All research protocols were approved by the Health Research Ethics Committee (CEPAS) of the Federal University of Rio Grande, linked to the National Research Ethics Committee (CONEP), under the following numbers: 2007 (Opinion 05369/2006); 2010 (Opinion 06258/2009); 2013 (Opinion 02623/2012); 2016 (Opinion 0030-2015); and 2019 (Opinion 278/2018).


Table 2 shows that more than half of the adolescents were between 18 and 19, about two-thirds lived with a partner, were white, and had seven or more years of schooling. One in every seven had a household income of less than the monthly minimum wage (MMW) and engaged in paid work during pregnancy. At least three-quarters of them did not plan the pregnancy, were having a child for the first time, and received prenatal care in the public sector, and 15% (328) were classified as smokers. Approximately 20% (492) mentioned being treated for systemic arterial hypertension, diabetes mellitus, or depression, resulting or not from pregnancy, while the mean adequate prenatal care over these 13 years was 35.3% (770) (CI95%= 33.2%-37.2%), ranging from 13.8% (71) (10.8%-16.7%) in 2007 to 52.5% (159) (46.8%-58.1%) in 2019.


Table 3 shows that the prevalence of adequate prenatal care ranged from 19.7% (13) for those aged between 11 and 15 years to 41.6% (286) among those with nine years of schooling and over. In the adjusted analysis following a previously defined hierarchical model, variables maternal age, skin color, living with a partner, maternal education, previous abortion, parity, and smoking during pregnancy were significantly associated with the outcome. The PR for adequate prenatal care among adolescents aged 18-19 and white compared to those aged 11-15 and Black was 1.78 (1.02-3.10) and 1.45 (1.13-1.85), respectively. Living with a partner and having nine years of schooling and over showed PR=1.32 (1.12-1.55) and 1.73 (1.22-2.46) compared to those without a partner and with up to four schooling years. The PR for adequate prenatal care among those who had an abortion reached 1.49 (1.15-1.95); on the other hand, it reached 1.72 (1.41-2.11) among primiparous women. The PR for adequate prenatal care was 1.36 (1.11-1.67) among non-smoking pregnant women against smokers.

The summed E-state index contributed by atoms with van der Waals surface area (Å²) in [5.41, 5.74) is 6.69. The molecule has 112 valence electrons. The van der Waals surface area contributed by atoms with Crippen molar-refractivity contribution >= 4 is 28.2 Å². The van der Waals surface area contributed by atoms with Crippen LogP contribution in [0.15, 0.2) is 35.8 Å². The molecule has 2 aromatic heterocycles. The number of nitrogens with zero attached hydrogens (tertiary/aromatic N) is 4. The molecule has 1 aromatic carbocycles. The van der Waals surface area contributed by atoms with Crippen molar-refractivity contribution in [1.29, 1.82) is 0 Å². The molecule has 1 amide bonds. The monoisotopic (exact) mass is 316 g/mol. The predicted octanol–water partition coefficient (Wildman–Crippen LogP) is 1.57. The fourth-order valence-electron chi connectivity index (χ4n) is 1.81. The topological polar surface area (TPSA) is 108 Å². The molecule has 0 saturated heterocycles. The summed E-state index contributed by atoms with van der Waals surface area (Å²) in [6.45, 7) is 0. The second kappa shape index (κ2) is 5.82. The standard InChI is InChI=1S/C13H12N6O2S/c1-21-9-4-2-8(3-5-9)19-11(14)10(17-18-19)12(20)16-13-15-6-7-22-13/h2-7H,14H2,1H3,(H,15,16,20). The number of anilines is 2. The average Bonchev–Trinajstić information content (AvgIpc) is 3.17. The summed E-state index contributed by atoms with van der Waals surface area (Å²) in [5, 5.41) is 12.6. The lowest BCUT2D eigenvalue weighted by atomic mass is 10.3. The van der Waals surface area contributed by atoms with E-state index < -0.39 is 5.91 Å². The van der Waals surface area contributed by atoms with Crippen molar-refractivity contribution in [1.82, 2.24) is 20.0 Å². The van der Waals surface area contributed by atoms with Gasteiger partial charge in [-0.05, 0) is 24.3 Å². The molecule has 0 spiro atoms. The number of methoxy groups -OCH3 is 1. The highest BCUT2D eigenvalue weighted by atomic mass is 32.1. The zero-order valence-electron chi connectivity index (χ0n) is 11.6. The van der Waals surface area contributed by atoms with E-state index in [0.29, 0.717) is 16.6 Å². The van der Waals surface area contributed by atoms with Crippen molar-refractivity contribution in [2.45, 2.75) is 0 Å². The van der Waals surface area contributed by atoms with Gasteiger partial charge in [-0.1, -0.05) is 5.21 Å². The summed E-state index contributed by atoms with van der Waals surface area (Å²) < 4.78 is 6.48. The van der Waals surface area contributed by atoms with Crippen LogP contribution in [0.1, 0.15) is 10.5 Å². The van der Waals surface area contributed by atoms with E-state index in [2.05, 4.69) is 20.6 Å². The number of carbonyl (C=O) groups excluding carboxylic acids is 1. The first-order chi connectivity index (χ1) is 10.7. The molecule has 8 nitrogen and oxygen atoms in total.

Coverage of adequate prenatal care among adolescents increased approximately fourfold over these 13 years, from 13.8% in 2007 to 52.5% in 2019. However, almost half of them do not receive adequate prenatal care. The highest prevalence ratios for adequate prenatal care were observed among those of older age, white/brown, living with a partner, with a higher level of education, who had an abortion, primiparous, and non-smokers.

Prenatal care has improved in Brazil, especially in the last two decades. 21 While its beginning is practically universal, the proportion of those who perform adequate prenatal care, regardless of the criteria used, has increased in different locations and regions. 6,8,21 This better outlook can be attributed, above all, to the expanded Family Health Strategy (ESF). 8 It has not been different in Rio Grande. In these 13 years, the number of ESF teams hiked from 10 to 26, and its implementation occurred mainly in rural areas and the city's suburbs, which certainly increased prenatal care coverage, including among adolescents.